For over 50 years, France deliberately concealed the impact of radioactive contamination from its tests on the Pacific island which infected almost "entire population" of French Polynesia, a new investigation reveals.
France concealed the levels of radioactivity that French Polynesia was exposed to during its nuclear tests in the Pacific from 1966-1996, with almost the "entire population" of the overseas territory infected, a report has said.
Online investigation site Disclose said on Tuesday it analysed for two years some 2,000 pages of French military documents declassified in 2013 by the defence ministry concerning nuclear tests on the archipelago.
It worked alongside the British modelling and documentation firm Interprt as well as the Science and global security programme of the University of Princeton in the United States, it said.
For the Centaur test carried out in July 1974, "according to our calculations, based on a scientific reassessment of the doses received, approximately 110,000 people were infected, almost the entire Polynesian population at the time," it said.
Using the modelling of toxic clouds to back up the findings, Disclose said it also showed how "French authorities have concealed the true impact of nuclear testing on the health of Polynesians for more than 50 years."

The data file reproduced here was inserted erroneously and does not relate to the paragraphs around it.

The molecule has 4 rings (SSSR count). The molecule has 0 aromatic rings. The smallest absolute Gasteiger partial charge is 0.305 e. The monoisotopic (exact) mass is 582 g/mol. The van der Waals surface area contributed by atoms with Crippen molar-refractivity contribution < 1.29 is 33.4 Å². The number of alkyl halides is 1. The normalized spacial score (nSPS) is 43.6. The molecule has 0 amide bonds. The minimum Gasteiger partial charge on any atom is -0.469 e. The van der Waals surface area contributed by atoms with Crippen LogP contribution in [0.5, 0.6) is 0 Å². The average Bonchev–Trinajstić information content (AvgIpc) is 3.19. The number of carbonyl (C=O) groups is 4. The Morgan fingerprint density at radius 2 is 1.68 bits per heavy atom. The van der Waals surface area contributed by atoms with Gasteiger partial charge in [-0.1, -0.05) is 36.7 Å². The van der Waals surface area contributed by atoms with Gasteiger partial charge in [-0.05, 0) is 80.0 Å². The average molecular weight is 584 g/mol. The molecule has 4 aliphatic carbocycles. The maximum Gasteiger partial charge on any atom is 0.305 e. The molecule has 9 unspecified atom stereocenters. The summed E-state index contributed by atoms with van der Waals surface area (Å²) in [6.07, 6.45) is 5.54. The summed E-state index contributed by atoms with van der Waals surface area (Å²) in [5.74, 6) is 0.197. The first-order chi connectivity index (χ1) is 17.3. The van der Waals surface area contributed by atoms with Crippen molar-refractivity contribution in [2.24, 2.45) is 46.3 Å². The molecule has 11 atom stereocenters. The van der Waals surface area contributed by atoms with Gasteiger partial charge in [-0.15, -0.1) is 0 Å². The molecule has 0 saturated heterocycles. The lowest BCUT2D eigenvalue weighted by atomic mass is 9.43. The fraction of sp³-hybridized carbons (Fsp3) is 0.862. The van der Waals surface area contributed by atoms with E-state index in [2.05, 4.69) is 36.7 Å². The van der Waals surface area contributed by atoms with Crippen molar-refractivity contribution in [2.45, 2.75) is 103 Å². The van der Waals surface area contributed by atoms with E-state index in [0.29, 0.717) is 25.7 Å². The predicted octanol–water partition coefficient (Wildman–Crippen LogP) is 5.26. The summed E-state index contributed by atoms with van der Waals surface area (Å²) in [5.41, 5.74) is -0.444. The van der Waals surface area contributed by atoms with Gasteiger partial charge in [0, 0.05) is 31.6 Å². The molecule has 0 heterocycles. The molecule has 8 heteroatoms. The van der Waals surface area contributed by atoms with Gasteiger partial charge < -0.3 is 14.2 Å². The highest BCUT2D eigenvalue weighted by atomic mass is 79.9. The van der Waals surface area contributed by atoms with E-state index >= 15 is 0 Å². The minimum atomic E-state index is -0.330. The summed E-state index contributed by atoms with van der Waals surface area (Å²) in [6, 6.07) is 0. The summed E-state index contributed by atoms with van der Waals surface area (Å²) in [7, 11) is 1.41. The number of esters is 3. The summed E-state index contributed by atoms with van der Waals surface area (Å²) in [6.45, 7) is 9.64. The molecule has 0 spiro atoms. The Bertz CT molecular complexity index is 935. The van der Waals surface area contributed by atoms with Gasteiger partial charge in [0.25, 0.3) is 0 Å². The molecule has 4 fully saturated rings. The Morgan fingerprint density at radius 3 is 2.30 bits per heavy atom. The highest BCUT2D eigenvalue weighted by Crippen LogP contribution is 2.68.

It said the investigation was able to reassess the thyroid exposure to radioactive doses of the inhabitants of the Gambier Islands, Tureia and Tahiti during the six nuclear tests considered to be the most contaminating in the history of French tests in the Pacific.
"Our estimates are between two and 10 times higher than those made by the French Atomic Energy Commission in 2006," Disclose said.
Cancer cases among Polynesians
The report also mentions official documentary evidence on cancer cases among the Polynesians and French military personnel who were involved during the tests.
A February 2020 report on the consequences of the tests conducted for the French Polynesian Health Ministry officially recognises the "role of ionising radiation...in the advent of this excess of cancer [cases]."
Similarly, email exchanges on compensation among different services of the French Defence Ministry in February 2017 estimate the possibility of around 2,000 staff members who “resided on the atolls of Moruroa and Fangataufa between 1966 and 1974 contracting a “radio-induced cancer.”
Disclose said its interpretation of existing data was different to that of the French Alternative Energies and Atomic Energy Commission (CEA).
For example, for an aerial nuclear test called Aldebaran carried out in 1966 on the Mururoa atoll, CEA scientists "considered that the local population only drank river water but not rainwater".
However, many inhabitants of this archipelago drank rainwater, according to the investigation.
Only 63 Polynesian civilians compensated
It added the examination of data also showed that CEA estimates of radioactive soil deposits were under-estimated by more than 40 percent.
This CEA study served as the reference for the Compensation Committee for Victims of Nuclear Tests for studying the files of victims of nuclear tests.
Up until now only 63 Polynesian civilians, excluding soldiers and contractors, have received compensation, according to the investigative media.